“For us, he played tight end, but we also split him out. He could play wide receiver. He could do a lot of different things. You could see that his best years were yet to come.
“He was a fun-loving young man. Very inwardly competitive. Well respected by his peers and by our faculty. Joe is special. High integrity. Great character. Has a great smile. I think his father and him could do a comedy act anywhere, any place for anyone and be well received. Joe is just a guy who’s full of life. A fun guy to be around. And yet at the same time, he’s an intense competitor.”
Munger and Staley still text each other. And when Staley visits home, he goes to Rockford High School to use the weight room and jog around the track.
“The thing I’m most proud of is he’s still the same guy,” Munger said. “He has never, ever forgotten his roots. He hasn’t been spoiled by his status. He continues to represent himself and his family in an extremely positive manner.”
Sunday, Staley faced the Jacksonville Jaguars, whose head coach, Doug Marrone, is a former offensive lineman and offensive line coach. Marrone doesn’t know Staley personally but observes him professionally.
“He plays with great tenacity, great grit,” Marrone said of Staley. “To be able to go out there for as long as he has and play at the level that he’s been playing and the consistency in his performance is something that all young players should look up to.”
Staley, the role model, said he occasionally encounters bad behavior from opponents.
“I’ve been cursed at a lot,” Staley said. “And I’ve cursed back. I’m competitive. I’m not Mr. Choirboy out there.
“I used to talk more when I was younger. I don’t really talk much anymore. And if I do talk to an opponent, I’m usually like, ‘Man that was a good move!’ That’s my little anecdote of being a good sport.”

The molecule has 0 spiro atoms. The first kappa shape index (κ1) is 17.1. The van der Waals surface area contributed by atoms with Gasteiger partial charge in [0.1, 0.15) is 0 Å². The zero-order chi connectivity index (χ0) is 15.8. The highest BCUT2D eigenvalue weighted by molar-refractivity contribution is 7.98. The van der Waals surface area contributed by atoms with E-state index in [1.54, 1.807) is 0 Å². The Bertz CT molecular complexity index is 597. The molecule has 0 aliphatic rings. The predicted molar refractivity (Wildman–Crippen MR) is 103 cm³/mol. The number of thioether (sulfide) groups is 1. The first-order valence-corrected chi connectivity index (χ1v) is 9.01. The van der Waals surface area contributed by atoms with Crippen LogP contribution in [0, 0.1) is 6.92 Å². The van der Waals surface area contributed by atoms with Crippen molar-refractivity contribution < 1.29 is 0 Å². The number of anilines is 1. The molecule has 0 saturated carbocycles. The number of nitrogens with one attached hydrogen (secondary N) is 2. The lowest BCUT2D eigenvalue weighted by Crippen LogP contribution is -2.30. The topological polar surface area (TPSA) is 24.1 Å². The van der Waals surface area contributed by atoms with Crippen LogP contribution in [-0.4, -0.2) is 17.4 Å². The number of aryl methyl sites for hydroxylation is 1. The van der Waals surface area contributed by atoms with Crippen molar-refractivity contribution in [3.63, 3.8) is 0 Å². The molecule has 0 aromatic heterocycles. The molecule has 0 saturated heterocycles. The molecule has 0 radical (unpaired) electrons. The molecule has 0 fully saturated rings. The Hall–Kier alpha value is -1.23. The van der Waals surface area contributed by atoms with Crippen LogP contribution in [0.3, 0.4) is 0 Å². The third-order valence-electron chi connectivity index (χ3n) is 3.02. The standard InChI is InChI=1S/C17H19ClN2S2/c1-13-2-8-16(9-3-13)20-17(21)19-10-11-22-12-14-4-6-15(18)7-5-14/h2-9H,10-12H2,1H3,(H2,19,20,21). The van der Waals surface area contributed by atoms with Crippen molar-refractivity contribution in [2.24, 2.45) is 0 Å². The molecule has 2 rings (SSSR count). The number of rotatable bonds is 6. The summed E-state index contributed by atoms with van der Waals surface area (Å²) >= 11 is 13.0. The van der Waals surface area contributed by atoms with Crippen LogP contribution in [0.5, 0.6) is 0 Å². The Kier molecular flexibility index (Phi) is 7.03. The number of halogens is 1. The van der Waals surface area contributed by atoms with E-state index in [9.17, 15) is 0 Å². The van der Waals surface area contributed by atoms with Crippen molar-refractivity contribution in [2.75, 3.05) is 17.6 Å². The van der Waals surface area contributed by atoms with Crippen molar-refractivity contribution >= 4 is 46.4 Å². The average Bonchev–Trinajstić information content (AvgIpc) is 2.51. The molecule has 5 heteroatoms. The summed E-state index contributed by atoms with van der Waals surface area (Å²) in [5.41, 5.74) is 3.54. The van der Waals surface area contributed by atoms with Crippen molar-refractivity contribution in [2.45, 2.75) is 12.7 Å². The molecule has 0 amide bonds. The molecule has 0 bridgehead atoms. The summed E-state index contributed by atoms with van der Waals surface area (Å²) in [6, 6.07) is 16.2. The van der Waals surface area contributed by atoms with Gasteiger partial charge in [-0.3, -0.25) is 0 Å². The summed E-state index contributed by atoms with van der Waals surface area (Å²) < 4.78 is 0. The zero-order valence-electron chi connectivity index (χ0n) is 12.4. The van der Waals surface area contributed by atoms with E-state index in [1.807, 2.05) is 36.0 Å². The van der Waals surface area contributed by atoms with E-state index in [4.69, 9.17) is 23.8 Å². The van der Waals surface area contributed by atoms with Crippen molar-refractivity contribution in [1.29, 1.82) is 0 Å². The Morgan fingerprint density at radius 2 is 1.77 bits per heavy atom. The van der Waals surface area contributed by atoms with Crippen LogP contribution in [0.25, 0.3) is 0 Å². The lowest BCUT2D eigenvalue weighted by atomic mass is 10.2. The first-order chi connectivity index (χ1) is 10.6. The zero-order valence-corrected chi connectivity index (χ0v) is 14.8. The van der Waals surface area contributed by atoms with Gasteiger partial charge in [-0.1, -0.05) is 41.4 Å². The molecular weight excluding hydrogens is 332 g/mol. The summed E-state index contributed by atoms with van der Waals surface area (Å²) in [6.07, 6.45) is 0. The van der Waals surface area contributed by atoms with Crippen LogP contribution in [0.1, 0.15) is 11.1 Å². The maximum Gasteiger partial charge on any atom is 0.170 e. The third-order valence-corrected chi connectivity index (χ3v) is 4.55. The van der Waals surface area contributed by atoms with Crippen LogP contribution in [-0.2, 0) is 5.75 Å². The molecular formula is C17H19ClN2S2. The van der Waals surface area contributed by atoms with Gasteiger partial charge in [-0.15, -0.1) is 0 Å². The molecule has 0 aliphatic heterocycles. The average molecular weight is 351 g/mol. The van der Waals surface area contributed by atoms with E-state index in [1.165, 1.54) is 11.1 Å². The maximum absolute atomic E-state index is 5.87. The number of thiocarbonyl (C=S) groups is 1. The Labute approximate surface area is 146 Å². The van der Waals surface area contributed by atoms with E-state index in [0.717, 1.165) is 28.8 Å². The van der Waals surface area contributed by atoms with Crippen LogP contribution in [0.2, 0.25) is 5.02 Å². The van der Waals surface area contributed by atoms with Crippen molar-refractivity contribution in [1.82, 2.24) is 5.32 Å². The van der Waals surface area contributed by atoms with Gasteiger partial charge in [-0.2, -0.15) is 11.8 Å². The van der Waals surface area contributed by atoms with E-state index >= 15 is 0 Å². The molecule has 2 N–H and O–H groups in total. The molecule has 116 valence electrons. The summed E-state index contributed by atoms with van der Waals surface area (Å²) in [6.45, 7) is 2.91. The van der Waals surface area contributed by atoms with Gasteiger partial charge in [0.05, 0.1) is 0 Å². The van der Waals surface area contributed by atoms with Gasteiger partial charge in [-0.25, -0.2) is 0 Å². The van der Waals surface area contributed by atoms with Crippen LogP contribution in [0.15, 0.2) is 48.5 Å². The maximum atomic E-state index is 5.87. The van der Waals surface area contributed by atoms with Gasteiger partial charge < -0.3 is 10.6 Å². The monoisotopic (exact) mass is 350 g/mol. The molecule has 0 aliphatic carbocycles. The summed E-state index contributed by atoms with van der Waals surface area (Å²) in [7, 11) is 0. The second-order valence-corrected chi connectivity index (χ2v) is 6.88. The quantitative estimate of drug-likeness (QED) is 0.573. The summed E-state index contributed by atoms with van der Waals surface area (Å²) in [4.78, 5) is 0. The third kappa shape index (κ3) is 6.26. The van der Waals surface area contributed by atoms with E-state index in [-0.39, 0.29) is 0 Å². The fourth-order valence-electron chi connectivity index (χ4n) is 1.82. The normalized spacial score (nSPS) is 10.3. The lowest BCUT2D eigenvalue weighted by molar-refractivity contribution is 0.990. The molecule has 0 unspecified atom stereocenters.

Does Staley congratulate opponents if they beat him?
“Yeah,” Staley said. “I had a really rough game in Chicago two years ago against Willie Young. He beat me for one and a half sacks. I sought him out after the game and told him, ‘Hey man, great game. I didn’t know what to do against you.’ Because some days you’re not going to have a good game. That’s part of respecting the game. You’re not just going to be on top of it every single time.”
Staley’s lowest moment may have come in 2014. The 49ers had just lost in the NFC championship game to the Seattle Seahawks, and Staley was angry. Former Press Democrat sports columnist Lowell Cohn asked Staley a series of questions at his locker and Staley gave terse answers. He wasn’t rude, but he wasn’t his typical expansive, helpful, fun-loving self.
Cohn left and walked into the interview room waiting for Coach Jim Harbaugh. While Cohn waited, Staley did something professional athletes almost never do. He walked into the interview room, sought out Cohn, and apologized.
“I remember that,” Staley said.
“Why did you do that?” a reporter asked.
“In the moment, I was upset and had a lot of emotions going,” Staley said. “He didn’t deserve cruel treatment.”
“Lowell didn’t think you did anything wrong,” the reporter said.
“I did,” Staley said.